Electrical Current May Ease Neuropathy Pain
Diabetic peripheral neuropathy (DPN) is a fact of life for millions of people with diabetes. The condition is characterized by a number of symptoms, including numbness, insensitivity, tingling, burning and prickly sensations, sharp pain and cramps in hands and feet, and loss of balance and coordination. Perversely, peripheral neuropathy also can include extreme sensitivity to touch, making it so even stepping barefooted on a pebble can cause shooting pain up the legs. Until recently there have been few treatment options, as the condition is not even very well understood.
But now researchers are using electrical stimulation to relieve the pain the condition can cause. If such a treatment method proves successful, it might offer welcome relief and better health outcomes for people with diabetes.
One of the first devices to hit the market is Sensus, by NeuroMetrix. Available by prescription, it relies on external electrical stimulation of nerves and nerve pathways to lessen and control DPN pain in the feet and legs. The device is designed to wrap around the calf under your clothes, and is secured by a Velcro band that adjusts to fit almost any body size. The Sensus “brain” is controlled by a single push button and uses an array of electrodes that snap into place on the skin side of the device to send current into your leg. Sensus stimulates or “excites” the nerves that carry normal, non-painful sensations to the brain.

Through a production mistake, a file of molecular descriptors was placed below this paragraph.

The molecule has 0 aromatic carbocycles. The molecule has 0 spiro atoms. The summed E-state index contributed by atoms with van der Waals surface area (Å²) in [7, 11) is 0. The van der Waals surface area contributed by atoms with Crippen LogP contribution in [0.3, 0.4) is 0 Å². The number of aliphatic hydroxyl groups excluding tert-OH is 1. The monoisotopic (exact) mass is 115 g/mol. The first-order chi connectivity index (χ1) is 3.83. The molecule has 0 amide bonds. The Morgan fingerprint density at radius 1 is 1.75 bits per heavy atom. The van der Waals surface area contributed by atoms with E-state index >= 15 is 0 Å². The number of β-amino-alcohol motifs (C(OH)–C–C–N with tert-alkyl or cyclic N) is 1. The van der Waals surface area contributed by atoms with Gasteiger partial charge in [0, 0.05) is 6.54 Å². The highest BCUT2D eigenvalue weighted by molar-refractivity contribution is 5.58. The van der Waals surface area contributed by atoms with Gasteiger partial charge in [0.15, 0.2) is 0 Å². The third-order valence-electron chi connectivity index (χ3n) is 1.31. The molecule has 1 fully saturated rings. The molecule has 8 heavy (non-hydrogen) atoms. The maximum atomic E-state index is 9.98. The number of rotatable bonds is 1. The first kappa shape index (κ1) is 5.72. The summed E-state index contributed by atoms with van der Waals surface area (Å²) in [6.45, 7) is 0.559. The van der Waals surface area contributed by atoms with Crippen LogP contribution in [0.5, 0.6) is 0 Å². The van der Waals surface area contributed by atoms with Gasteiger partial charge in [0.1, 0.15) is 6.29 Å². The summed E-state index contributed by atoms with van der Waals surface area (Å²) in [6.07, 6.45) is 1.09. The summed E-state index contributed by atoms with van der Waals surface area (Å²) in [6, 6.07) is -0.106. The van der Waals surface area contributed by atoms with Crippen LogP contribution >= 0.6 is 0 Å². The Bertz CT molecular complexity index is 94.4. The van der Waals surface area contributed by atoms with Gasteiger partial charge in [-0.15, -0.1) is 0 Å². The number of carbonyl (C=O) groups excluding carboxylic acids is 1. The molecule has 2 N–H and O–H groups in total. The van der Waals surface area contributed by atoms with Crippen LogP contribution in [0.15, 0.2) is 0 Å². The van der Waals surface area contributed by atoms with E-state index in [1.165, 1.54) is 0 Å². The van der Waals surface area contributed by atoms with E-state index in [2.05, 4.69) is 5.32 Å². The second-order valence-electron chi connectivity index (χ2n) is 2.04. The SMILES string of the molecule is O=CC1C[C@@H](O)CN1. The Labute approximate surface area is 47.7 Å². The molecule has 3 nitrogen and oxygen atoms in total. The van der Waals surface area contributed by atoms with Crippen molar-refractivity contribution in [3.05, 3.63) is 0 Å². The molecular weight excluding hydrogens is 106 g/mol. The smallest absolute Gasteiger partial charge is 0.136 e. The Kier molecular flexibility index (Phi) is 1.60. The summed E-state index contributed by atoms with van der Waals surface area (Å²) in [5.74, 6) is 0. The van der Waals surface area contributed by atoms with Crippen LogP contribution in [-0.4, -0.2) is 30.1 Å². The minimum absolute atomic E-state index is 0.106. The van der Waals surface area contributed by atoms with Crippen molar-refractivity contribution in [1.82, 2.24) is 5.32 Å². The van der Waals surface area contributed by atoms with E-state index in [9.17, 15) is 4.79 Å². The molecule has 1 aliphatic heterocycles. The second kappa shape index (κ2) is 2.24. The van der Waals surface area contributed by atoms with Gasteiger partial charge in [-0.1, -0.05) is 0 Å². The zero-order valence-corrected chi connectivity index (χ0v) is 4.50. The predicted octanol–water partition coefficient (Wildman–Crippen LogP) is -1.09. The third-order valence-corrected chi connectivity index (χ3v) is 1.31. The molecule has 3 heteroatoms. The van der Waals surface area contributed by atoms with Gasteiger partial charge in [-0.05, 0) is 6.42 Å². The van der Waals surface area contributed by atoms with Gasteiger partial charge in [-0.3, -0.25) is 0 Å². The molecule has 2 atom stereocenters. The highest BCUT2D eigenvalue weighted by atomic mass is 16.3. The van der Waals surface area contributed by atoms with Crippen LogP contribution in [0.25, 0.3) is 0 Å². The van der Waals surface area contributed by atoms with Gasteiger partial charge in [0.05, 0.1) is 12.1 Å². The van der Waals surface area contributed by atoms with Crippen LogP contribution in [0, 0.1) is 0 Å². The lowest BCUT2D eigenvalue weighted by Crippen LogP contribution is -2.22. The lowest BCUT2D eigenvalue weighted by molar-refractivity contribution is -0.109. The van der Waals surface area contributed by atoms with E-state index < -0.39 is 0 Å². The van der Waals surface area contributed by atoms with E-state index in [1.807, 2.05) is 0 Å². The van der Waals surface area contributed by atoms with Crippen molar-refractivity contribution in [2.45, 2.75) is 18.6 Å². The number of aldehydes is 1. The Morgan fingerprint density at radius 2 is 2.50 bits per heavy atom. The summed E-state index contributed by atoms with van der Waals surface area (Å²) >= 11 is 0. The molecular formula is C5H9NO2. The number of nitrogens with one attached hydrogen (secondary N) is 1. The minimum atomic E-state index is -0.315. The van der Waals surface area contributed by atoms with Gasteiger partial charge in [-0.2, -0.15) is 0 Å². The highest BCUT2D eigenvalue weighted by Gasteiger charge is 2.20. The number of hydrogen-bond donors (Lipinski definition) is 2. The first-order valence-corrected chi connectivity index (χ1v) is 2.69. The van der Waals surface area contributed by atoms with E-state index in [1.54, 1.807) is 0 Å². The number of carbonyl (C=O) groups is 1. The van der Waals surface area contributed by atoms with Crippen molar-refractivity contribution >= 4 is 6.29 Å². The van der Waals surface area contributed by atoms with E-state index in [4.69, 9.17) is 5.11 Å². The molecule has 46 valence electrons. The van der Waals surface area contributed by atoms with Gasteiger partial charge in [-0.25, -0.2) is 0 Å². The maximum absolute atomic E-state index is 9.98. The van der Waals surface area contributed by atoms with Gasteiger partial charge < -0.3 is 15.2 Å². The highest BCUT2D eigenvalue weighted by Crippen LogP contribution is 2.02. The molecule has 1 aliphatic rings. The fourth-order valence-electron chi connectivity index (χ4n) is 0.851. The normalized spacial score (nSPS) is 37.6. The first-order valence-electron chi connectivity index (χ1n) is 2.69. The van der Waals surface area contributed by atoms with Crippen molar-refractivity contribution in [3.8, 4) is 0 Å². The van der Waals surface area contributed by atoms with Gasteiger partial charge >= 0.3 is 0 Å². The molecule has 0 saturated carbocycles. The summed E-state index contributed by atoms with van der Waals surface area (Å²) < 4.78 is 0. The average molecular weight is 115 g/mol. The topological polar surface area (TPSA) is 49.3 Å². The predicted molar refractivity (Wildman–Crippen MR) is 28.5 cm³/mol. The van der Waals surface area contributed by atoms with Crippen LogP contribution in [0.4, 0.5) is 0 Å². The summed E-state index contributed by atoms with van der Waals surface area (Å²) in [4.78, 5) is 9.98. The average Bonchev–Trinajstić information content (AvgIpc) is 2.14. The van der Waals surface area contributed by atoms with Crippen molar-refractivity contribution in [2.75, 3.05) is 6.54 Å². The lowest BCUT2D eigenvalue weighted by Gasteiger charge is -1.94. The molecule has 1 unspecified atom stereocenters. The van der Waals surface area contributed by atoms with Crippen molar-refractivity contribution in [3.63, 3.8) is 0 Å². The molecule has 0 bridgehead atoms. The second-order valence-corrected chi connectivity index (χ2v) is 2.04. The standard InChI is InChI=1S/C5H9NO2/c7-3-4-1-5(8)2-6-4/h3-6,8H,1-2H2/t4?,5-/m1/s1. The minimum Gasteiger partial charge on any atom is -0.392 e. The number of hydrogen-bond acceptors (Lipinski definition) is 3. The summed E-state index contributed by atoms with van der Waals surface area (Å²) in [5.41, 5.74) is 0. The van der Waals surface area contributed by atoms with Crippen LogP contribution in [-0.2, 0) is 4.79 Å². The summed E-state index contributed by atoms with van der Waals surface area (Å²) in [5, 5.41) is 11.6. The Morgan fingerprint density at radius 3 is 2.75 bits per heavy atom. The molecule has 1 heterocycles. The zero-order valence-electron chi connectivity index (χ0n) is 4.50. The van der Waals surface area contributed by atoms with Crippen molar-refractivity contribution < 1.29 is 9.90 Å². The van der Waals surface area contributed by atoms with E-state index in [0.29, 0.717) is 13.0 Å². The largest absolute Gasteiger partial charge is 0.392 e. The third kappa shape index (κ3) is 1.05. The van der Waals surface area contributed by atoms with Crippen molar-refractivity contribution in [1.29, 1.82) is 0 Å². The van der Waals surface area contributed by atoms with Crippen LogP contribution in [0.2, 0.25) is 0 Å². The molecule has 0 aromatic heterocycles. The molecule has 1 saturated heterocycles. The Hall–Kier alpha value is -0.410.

A growing number of insurers, including Medicare, reimburse for this Class II medical device, which was cleared by the FDA late in 2012 and began shipments to distributors about 6 months ago. It is the only device of its kind cleared for overnight use by patients.
Researchers are rooting for such devices to provide relief for people with diabetes, as neuropathy can curtail exercise routines and disrupt sleep patterns, two side effects which can create a downward health spiral for people with diabetes. The economic consequences of neuropathies in the U.S. run into the billions each year, according to the National Diabetes Information Clearinghouse.